From Palm Cove, it is a 55km drive via the stunningly picturesque Captain Cook Highway to Mossman Gorge, which is about two kilometres from the sugarcane-farming town of Mossman. Mossman Gorge is a must-see item on any Palm Cove/Cairns/Port Douglas holiday itinerary.
Located in the southern part of the World Heritage Listed Daintree National Park, Mossman Gorge is within the oldest, continuously surviving rainforest on earth. Estimated to be around 180 million years old – the Daintree is the thought to be the last remaining example of warm, moist rainforest that existed on the Gondwana supercontinent.
The rainforest covers 1,200sqkm between Mossman Gorge and the Bloomfield River to the north and just one hectare of the forest can contain over 30,000 species of plants and animals. The Kuku Yalanji people are the Indigenous inhabitants of the land. Their history dates back 50,000 years to the earliest human occupation of Australia.
In the late 1990s, when we holidayed in Port Douglas, we made several visits to Mossman Gorge. Back then, visitors drove right into park on unsealed roads, and parked quite close to the Gorge itself, then walked on rough paths through the forest to the Mossman River. However, with tourist numbers increasing, the high amount of traffic using those roads endangered the rainforest.
Nowadays, visitors park at the Mossman Gorge Centre, just over 2 kms from the Gorge itself, and can either walk or take an eco-friendly, low emission shuttle bus which runs every 15 minutes ($8.50 per adult for a daily ticket) between the Mossman Gorge Centre and the heart of the Gorge.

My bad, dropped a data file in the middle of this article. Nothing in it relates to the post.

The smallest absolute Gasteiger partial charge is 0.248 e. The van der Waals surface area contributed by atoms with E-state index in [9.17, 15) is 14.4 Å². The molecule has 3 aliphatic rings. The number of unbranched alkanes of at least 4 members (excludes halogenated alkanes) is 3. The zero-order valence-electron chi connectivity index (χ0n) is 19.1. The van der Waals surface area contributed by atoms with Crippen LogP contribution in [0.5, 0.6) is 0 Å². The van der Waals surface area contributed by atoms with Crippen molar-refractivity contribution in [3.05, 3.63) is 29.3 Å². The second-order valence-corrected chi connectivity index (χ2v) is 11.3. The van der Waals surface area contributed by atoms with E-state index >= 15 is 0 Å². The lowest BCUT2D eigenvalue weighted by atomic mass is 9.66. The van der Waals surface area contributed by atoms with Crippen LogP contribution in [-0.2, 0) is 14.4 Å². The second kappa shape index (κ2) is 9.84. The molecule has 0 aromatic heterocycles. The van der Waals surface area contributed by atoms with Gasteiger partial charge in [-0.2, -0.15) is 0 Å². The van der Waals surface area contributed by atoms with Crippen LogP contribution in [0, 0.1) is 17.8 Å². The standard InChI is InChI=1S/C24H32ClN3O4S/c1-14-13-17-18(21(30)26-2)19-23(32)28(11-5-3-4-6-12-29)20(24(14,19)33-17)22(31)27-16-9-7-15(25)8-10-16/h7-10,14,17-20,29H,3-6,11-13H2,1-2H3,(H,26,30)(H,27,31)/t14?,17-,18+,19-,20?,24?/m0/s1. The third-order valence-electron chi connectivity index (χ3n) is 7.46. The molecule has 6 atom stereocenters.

The Mossman Gorge Centre was funded and constructed by The Indigenous Land Corporation which is a Commonwealth statutory authority which assists Indigenous Australians with land acquisition and land management. The Mossman Gorge Centre contains an information desk, art gallery, retail shop and cafe. There are also Ngadiku Dreamtime walking tours available, conducted by the local Indigenous people, which incorporate traditional legends and stories.
Inside the Gorge park there is a large circular walking track, which takes you initially on an elevated boardwalk, and then on a dirt track past various lookout points and over the Rex Creek suspension bridge. There are a number of crystal-clear waterholes which entice people to take a dip in the water cascading over the granite boulders.
The day we visited, a sign in the Mossman Gorge Centre advised against swimming due to the volume of water and the current strength, but it didn’t seem to have totally dissuaded everyone. We found a stunning, quiet waterhole where the appeal was just too much, and shoes were removed to have a paddle in the clear waters.
The only disappointing thing about our visit there was seeing all the 20-something travellers taking the opportunity to find a picturesque spot alongside one of the pool to light up a fag. I know it’s a public open-space, but I found the smell of their smoke in such a pristine environment quite offensive. Worse still were the countless cigarette butts we found wedged between rocks.
For goodness sake, take your litter away with you.